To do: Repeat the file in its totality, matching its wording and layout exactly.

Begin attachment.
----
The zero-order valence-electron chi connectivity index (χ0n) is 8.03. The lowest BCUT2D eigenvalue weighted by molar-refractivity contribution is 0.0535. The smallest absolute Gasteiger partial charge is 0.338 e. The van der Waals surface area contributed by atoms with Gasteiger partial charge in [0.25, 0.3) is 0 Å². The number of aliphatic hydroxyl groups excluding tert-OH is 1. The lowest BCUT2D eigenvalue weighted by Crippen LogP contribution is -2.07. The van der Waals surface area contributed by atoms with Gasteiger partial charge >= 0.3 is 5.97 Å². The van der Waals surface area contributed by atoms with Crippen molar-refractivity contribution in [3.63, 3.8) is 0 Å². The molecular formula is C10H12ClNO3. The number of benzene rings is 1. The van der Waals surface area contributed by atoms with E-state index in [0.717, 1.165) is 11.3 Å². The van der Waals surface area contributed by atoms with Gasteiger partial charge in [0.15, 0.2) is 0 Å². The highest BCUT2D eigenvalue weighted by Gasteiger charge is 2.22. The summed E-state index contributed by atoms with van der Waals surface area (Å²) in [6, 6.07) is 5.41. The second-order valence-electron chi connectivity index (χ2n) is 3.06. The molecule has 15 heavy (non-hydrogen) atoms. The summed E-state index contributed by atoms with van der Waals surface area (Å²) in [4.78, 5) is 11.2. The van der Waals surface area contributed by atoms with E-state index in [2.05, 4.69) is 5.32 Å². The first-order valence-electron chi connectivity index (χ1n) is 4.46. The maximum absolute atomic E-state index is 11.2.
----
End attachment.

The zero-order valence-electron chi connectivity index (χ0n) is 8.03. The lowest BCUT2D eigenvalue weighted by molar-refractivity contribution is 0.0535. The smallest absolute Gasteiger partial charge is 0.338 e. The van der Waals surface area contributed by atoms with Gasteiger partial charge in [0.25, 0.3) is 0 Å². The number of aliphatic hydroxyl groups excluding tert-OH is 1. The lowest BCUT2D eigenvalue weighted by Crippen LogP contribution is -2.07. The van der Waals surface area contributed by atoms with Gasteiger partial charge >= 0.3 is 5.97 Å². The van der Waals surface area contributed by atoms with Crippen molar-refractivity contribution in [3.63, 3.8) is 0 Å². The molecular formula is C10H12ClNO3. The number of benzene rings is 1. The van der Waals surface area contributed by atoms with E-state index in [0.717, 1.165) is 11.3 Å². The van der Waals surface area contributed by atoms with Gasteiger partial charge in [0.15, 0.2) is 0 Å². The highest BCUT2D eigenvalue weighted by Gasteiger charge is 2.22. The summed E-state index contributed by atoms with van der Waals surface area (Å²) in [6, 6.07) is 5.41. The second-order valence-electron chi connectivity index (χ2n) is 3.06. The molecule has 15 heavy (non-hydrogen) atoms. The summed E-state index contributed by atoms with van der Waals surface area (Å²) in [4.78, 5) is 11.2. The van der Waals surface area contributed by atoms with E-state index in [2.05, 4.69) is 5.32 Å². The first-order valence-electron chi connectivity index (χ1n) is 4.46. The maximum absolute atomic E-state index is 11.2.